- Kirchplatz Station's Artist:Enne Haehnle
- Graf Adolf Platz Station's Artist:Manuel Franke
- Benrather Strasse Station's Artist:Thomas Stricker
- Heinrich Heine Allee Station's Artist:Ralph Broeg
- Schadowstraße Station's Artist:Ursula Damm
- Pempelforter Strasse Station's Artist:Heike Klussmann
Text description provided by the architects. The Wehrhahn Line is the largest and most sophisticated recent urban development project in Düsseldorf, reaching its successful conclusion this weekend after 15 years of construction and planning. One highlight of the route is the design of the new U-Bahn tunnel and the six U-Bahn stations. Architecture and art strikingly come together, characterizing impressions of the spaces. The artists also contributed to the remarkable decisions as equal partners from the beginning of planning and have not permitted any advertising spaces in the new stations.
The project was implemented by the office of netzwerkarchitekten from Darmstadt together with artist Heike Klussmann, who together in 2001 won the EU-wide architecture competition for all six stations against major international competition. Together they developed the overall concept of a U-Bahn tunnel as an “underground continuum,” similar to a giant snake as it slips through the earth, widening at the respective stations before continuing on its path. In contrast to the colored spaces of public space, it features a light relief-like grid structure. The smallest graphic unit of the design is a rhombus generated by the structural joints and constantly varied, resulting in a spatial drawing. The structure of Continuum systematically shrinks or expands resulting in a dynamic spatial effect.
The stations are connected via openings to the urban space, each maintaining its own identity while acting as a connection to the city above. The central guidelines for the design of the stations were spaciousness, generous sightlines between platform levels and concourse levels, clarity, easy orientation and allowing as much natural light as possible deep into the stations. During the second competition in 2002, artists Ralf Brög, Ursula Damm, Manuel Franke, Enne Haehnle and Thomas Stricker were selected. Together with the architects each developed a specific design for the access areas of a specific station. Additionally, Heike Klussmann undertook the design of Pempelforter Straße.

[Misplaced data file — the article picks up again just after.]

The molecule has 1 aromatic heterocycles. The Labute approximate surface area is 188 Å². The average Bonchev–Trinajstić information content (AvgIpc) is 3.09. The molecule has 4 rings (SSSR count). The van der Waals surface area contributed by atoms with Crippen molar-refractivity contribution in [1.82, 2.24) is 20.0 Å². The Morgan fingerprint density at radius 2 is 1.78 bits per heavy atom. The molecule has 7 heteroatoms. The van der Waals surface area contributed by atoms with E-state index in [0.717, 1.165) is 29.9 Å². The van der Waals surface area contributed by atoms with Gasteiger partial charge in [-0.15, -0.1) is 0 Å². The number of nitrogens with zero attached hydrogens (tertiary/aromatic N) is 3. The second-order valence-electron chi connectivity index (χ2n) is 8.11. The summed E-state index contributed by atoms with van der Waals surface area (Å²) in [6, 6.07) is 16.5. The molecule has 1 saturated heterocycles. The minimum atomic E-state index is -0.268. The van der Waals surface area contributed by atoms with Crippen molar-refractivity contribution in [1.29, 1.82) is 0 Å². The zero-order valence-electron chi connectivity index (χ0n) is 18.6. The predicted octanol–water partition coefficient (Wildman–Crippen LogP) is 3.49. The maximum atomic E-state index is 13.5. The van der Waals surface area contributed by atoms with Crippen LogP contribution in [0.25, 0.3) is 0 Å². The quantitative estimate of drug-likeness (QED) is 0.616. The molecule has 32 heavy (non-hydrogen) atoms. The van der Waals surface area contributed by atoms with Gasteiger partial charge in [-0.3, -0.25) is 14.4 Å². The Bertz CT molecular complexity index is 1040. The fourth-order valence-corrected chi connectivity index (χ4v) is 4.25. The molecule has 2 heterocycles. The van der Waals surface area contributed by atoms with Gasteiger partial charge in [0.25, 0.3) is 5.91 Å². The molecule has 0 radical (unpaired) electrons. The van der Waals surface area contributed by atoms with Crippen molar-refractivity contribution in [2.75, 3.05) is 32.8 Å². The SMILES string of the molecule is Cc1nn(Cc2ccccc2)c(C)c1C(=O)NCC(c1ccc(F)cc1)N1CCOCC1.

Kirchplatz Station: “Track X” / Enne Haehnle
For the station at Kirchplatz, Enne Haehnle wrote poetic texts and then gave them sculptural life. The lines of text leading passengers down into the subway begin at the three entrances, lead down into the station, intersect there and then accompany the passengers to the tracks. A fourth text scrolls across the central skylight. The lines of writing, forged from steel cables that were then covered with a bright color, can each only be read from certain perspectives owing to their 3D qualities. A game between abstraction and legibility thus unfolds, depending on the passengers’ location and angle of vision.
Graf Adolf Platz Station: “Achat” / Manuel Franke
Manuel Franke has used hundreds of panels of luminous green glass to create an immersive chromatic environment interrupted only by a powerful flow of lines that accompany the passenger from the street, through the concourse and down to the platform. Delicate linear subdivisions alternate with explosive bursts of color. These zestful colors were achieved by way of a specially developed analog process realized by an artistic intervention during manufacturing.